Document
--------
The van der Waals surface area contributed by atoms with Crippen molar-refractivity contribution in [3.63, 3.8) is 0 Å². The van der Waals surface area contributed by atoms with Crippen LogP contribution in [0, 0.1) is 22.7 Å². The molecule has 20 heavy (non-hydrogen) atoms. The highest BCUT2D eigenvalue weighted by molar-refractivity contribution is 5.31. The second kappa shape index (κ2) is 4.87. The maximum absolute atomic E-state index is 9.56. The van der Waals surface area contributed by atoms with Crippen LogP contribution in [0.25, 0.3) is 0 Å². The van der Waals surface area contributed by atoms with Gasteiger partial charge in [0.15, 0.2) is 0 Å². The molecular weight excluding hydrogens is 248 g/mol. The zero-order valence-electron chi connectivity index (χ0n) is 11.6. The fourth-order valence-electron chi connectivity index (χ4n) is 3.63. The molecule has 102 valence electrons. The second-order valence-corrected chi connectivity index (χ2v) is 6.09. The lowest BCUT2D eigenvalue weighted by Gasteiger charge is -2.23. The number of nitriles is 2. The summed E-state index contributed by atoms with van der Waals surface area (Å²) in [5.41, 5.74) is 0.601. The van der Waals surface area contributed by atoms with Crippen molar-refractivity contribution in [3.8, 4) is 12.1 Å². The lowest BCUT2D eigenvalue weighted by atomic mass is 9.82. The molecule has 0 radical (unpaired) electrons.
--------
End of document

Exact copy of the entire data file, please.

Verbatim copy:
The van der Waals surface area contributed by atoms with Crippen molar-refractivity contribution in [3.63, 3.8) is 0 Å². The van der Waals surface area contributed by atoms with Crippen LogP contribution in [0, 0.1) is 22.7 Å². The molecule has 20 heavy (non-hydrogen) atoms. The highest BCUT2D eigenvalue weighted by molar-refractivity contribution is 5.31. The second kappa shape index (κ2) is 4.87. The maximum absolute atomic E-state index is 9.56. The van der Waals surface area contributed by atoms with Crippen LogP contribution in [0.25, 0.3) is 0 Å². The van der Waals surface area contributed by atoms with Gasteiger partial charge in [0.15, 0.2) is 0 Å². The molecular weight excluding hydrogens is 248 g/mol. The zero-order valence-electron chi connectivity index (χ0n) is 11.6. The fourth-order valence-electron chi connectivity index (χ4n) is 3.63. The molecule has 102 valence electrons. The second-order valence-corrected chi connectivity index (χ2v) is 6.09. The lowest BCUT2D eigenvalue weighted by Gasteiger charge is -2.23. The number of nitriles is 2. The summed E-state index contributed by atoms with van der Waals surface area (Å²) in [5.41, 5.74) is 0.601. The van der Waals surface area contributed by atoms with Crippen molar-refractivity contribution in [3.8, 4) is 12.1 Å². The lowest BCUT2D eigenvalue weighted by atomic mass is 9.82. The molecule has 0 radical (unpaired) electrons.